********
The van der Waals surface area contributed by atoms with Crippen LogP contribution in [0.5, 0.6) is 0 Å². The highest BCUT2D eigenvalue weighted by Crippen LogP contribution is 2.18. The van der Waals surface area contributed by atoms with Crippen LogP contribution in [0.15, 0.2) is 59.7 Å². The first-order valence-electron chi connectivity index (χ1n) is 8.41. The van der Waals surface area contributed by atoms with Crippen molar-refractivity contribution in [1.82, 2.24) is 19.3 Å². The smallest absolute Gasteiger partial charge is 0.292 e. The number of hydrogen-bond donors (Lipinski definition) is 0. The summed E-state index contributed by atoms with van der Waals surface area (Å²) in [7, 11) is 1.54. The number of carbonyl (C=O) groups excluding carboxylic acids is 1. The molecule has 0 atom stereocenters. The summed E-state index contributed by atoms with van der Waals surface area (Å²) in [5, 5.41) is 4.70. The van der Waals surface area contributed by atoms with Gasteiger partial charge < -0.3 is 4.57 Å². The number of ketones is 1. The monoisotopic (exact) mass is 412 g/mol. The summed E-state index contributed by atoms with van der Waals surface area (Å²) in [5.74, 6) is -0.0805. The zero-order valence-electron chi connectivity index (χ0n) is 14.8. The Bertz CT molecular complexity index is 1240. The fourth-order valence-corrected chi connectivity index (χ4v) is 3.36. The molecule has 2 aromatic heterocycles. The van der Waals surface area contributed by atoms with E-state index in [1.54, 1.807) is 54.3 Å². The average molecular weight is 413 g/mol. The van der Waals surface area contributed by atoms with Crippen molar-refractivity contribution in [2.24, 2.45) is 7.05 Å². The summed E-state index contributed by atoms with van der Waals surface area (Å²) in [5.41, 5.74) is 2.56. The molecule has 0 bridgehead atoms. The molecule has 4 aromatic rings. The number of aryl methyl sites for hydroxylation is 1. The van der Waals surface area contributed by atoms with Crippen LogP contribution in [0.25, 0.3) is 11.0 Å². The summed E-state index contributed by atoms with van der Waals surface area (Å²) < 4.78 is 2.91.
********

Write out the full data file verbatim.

The van der Waals surface area contributed by atoms with Crippen LogP contribution in [0.5, 0.6) is 0 Å². The highest BCUT2D eigenvalue weighted by Crippen LogP contribution is 2.18. The van der Waals surface area contributed by atoms with Crippen LogP contribution in [0.15, 0.2) is 59.7 Å². The first-order valence-electron chi connectivity index (χ1n) is 8.41. The van der Waals surface area contributed by atoms with Crippen molar-refractivity contribution in [1.82, 2.24) is 19.3 Å². The smallest absolute Gasteiger partial charge is 0.292 e. The number of hydrogen-bond donors (Lipinski definition) is 0. The summed E-state index contributed by atoms with van der Waals surface area (Å²) in [7, 11) is 1.54. The number of carbonyl (C=O) groups excluding carboxylic acids is 1. The molecule has 0 atom stereocenters. The summed E-state index contributed by atoms with van der Waals surface area (Å²) in [5, 5.41) is 4.70. The van der Waals surface area contributed by atoms with Gasteiger partial charge < -0.3 is 4.57 Å². The number of ketones is 1. The monoisotopic (exact) mass is 412 g/mol. The summed E-state index contributed by atoms with van der Waals surface area (Å²) in [5.74, 6) is -0.0805. The zero-order valence-electron chi connectivity index (χ0n) is 14.8. The Bertz CT molecular complexity index is 1240. The fourth-order valence-corrected chi connectivity index (χ4v) is 3.36. The molecule has 2 aromatic heterocycles. The van der Waals surface area contributed by atoms with E-state index in [1.54, 1.807) is 54.3 Å². The average molecular weight is 413 g/mol. The van der Waals surface area contributed by atoms with Crippen molar-refractivity contribution in [2.24, 2.45) is 7.05 Å². The summed E-state index contributed by atoms with van der Waals surface area (Å²) in [5.41, 5.74) is 2.56. The molecule has 0 bridgehead atoms. The molecule has 4 aromatic rings. The number of aryl methyl sites for hydroxylation is 1. The van der Waals surface area contributed by atoms with Crippen LogP contribution in [0.25, 0.3) is 11.0 Å². The summed E-state index contributed by atoms with van der Waals surface area (Å²) < 4.78 is 2.91.